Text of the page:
Ancient Rome painting
An iron element map (right) made with new X-ray technology reveals the underlying craftsmanship hidden beneath a damaged portrait of a Roman woman (left). Roberto Alberti, Ph.D.

An ancient Roman painting that remained buried in volcanic ash for nearly 1,800 years has only just revealed its true beauty.

Scientists have used a new type of high-resolution imagery to give life to the artwork, which had long been forgotten after one of the most famous volcanic eruptions in history – Mount Vesuvius in 79 AD.

The eruption is more often associated with the destruction of the ancient city of Pompeii, but Herculaneum – a town that would have been located near modern-day Naples – was also greatly affected. It was buried under 66 feet of volcanic material (20 metres) until its rediscovery by archaeologists in the 19<sup>th century.

As they entirely covered the city's artworks – including the delicate painting of an ancient Roman woman - the layers of volcanic ash and molten lava actually preserved them for centuries. Ironically, excavations from the second part of the 19<sup>th century greatly degraded the quality of these masterpieces.

Humidity, changes in temperature, salt and other atmospheric agents have caused great harm to the frescoes, paintings and statues that were discovered over the years by archaeologists and retrieved from the ash.

The portrait of the young Roman woman was excavated 70 years ago. At the time, it was probably still a beautiful piece of art, but exposure to the elements has greatly degraded it – to the point that in recent years, it has become impossible to see what was on the canvas with the naked eye.

In a study presented at the 254th National Meeting & Exposition of the American Chemical Society, scientists have explained how an innovative x-ray technology has allowed them to save the young woman from decay.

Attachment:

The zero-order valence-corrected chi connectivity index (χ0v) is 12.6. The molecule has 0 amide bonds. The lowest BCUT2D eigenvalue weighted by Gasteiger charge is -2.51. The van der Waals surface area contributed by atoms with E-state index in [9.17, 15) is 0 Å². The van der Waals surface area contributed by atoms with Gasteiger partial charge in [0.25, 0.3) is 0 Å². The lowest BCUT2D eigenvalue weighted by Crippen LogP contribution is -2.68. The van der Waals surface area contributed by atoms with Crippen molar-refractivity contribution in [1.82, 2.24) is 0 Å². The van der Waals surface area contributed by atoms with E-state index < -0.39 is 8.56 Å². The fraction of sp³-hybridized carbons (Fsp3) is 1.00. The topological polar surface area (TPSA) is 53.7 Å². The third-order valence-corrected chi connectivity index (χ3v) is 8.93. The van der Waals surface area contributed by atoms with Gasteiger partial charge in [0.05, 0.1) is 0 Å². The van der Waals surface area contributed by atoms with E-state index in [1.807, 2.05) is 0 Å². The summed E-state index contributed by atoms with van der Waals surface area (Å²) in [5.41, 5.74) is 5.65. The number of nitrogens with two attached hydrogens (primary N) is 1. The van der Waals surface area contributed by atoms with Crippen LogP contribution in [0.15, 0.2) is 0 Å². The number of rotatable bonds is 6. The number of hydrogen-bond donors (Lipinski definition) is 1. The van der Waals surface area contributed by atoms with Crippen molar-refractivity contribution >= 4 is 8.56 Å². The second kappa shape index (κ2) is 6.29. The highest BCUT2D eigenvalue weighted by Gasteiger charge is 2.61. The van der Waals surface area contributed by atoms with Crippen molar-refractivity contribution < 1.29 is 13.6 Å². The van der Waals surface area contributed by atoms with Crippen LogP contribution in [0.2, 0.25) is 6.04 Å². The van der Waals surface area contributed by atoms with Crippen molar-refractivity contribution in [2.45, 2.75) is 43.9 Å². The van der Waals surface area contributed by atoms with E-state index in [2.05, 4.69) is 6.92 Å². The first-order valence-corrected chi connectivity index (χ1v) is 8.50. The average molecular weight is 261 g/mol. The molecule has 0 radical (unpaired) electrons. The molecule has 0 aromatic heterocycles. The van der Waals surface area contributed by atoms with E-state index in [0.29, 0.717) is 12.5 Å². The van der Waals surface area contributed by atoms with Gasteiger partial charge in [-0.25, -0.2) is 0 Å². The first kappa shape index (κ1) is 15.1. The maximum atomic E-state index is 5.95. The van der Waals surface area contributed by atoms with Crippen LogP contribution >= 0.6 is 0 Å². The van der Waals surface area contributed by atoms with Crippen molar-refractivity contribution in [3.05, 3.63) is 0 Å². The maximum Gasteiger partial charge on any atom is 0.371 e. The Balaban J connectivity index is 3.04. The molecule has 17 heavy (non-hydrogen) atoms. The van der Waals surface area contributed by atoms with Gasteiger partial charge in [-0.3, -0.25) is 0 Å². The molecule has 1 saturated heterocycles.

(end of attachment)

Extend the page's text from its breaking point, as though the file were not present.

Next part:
Bringing the woman back to life

The researchers used a recently developed portable macro X-ray fluorescence (macro XRF) instrument, to scan and analyse the painting. It is a particularly helpful method as it is non-invasive – the painting can be analysed without the device touching it and without having to move it.

More interesting for art conservators is the fact that the machine can map the chemical elements that remain present in the painting, such as iron, lead or copper.

"These insights could help conservators choose cleaning solvents that are compatible with the elements in a painting and possibly allow much of its original magnificence to be restored," said Eleonora Del Federico, a scientist with the Herculaneum Conservation Project, who worked on this research.

Using the technology in this way to identify the kind of chemical elements in the painting, the researchers were able to recover a lot of the details that had made it stunning in the first place.

They found that the artist had used an iron-based pigment to sketch the woman. Her eyes were then highlighted around her eyes with a lead pigment. There were also high levels of potassium identified near the woman's cheeks, which indicates that a green earth pigment was probably used as an underpainting to help create a "flesh" colour.

"Science is allowing us to get closer to the people who lived in Herculaneum. By unravelling the details of wall paintings that are no longer visible to the naked eye, we are in essence bringing these ancient people back to life. And learning more about the materials and techniques they used will help us to better preserve this artistry for future generations," Del Federico concluded.

"This young woman is gone forever, but our study has revealed in remarkable detail her humanity, her thoughtful expression and her beauty."